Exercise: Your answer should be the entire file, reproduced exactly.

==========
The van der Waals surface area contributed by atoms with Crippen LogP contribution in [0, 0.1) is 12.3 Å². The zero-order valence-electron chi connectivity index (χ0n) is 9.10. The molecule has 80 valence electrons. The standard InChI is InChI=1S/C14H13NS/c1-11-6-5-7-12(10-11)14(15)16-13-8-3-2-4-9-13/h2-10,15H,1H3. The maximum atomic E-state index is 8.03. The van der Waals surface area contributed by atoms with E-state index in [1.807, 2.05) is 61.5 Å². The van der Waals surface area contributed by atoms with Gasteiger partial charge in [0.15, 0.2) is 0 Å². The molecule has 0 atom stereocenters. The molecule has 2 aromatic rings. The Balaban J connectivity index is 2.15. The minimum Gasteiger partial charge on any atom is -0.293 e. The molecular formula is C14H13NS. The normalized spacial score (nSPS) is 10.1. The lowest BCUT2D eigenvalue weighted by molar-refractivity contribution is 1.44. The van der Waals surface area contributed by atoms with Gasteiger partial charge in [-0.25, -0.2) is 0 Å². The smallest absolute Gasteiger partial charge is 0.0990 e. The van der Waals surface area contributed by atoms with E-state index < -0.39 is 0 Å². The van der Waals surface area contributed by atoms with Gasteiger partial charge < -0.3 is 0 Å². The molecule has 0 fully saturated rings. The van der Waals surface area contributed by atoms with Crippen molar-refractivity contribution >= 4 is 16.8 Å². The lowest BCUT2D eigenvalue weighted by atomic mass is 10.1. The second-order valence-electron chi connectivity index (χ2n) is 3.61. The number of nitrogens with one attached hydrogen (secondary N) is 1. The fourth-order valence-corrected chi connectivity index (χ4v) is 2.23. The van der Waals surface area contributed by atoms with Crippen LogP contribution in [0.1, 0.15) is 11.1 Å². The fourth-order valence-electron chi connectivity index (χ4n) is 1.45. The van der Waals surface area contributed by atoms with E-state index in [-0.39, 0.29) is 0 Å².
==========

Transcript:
The van der Waals surface area contributed by atoms with Crippen LogP contribution in [0, 0.1) is 12.3 Å². The zero-order valence-electron chi connectivity index (χ0n) is 9.10. The molecule has 80 valence electrons. The standard InChI is InChI=1S/C14H13NS/c1-11-6-5-7-12(10-11)14(15)16-13-8-3-2-4-9-13/h2-10,15H,1H3. The maximum atomic E-state index is 8.03. The van der Waals surface area contributed by atoms with E-state index in [1.807, 2.05) is 61.5 Å². The van der Waals surface area contributed by atoms with Gasteiger partial charge in [0.15, 0.2) is 0 Å². The molecule has 0 atom stereocenters. The molecule has 2 aromatic rings. The Balaban J connectivity index is 2.15. The minimum Gasteiger partial charge on any atom is -0.293 e. The molecular formula is C14H13NS. The normalized spacial score (nSPS) is 10.1. The lowest BCUT2D eigenvalue weighted by molar-refractivity contribution is 1.44. The van der Waals surface area contributed by atoms with Gasteiger partial charge in [-0.25, -0.2) is 0 Å². The smallest absolute Gasteiger partial charge is 0.0990 e. The van der Waals surface area contributed by atoms with E-state index < -0.39 is 0 Å². The van der Waals surface area contributed by atoms with Gasteiger partial charge < -0.3 is 0 Å². The molecule has 0 fully saturated rings. The van der Waals surface area contributed by atoms with Crippen molar-refractivity contribution >= 4 is 16.8 Å². The lowest BCUT2D eigenvalue weighted by atomic mass is 10.1. The second-order valence-electron chi connectivity index (χ2n) is 3.61. The number of nitrogens with one attached hydrogen (secondary N) is 1. The fourth-order valence-corrected chi connectivity index (χ4v) is 2.23. The van der Waals surface area contributed by atoms with Crippen LogP contribution in [0.1, 0.15) is 11.1 Å². The fourth-order valence-electron chi connectivity index (χ4n) is 1.45. The van der Waals surface area contributed by atoms with E-state index in [-0.39, 0.29) is 0 Å².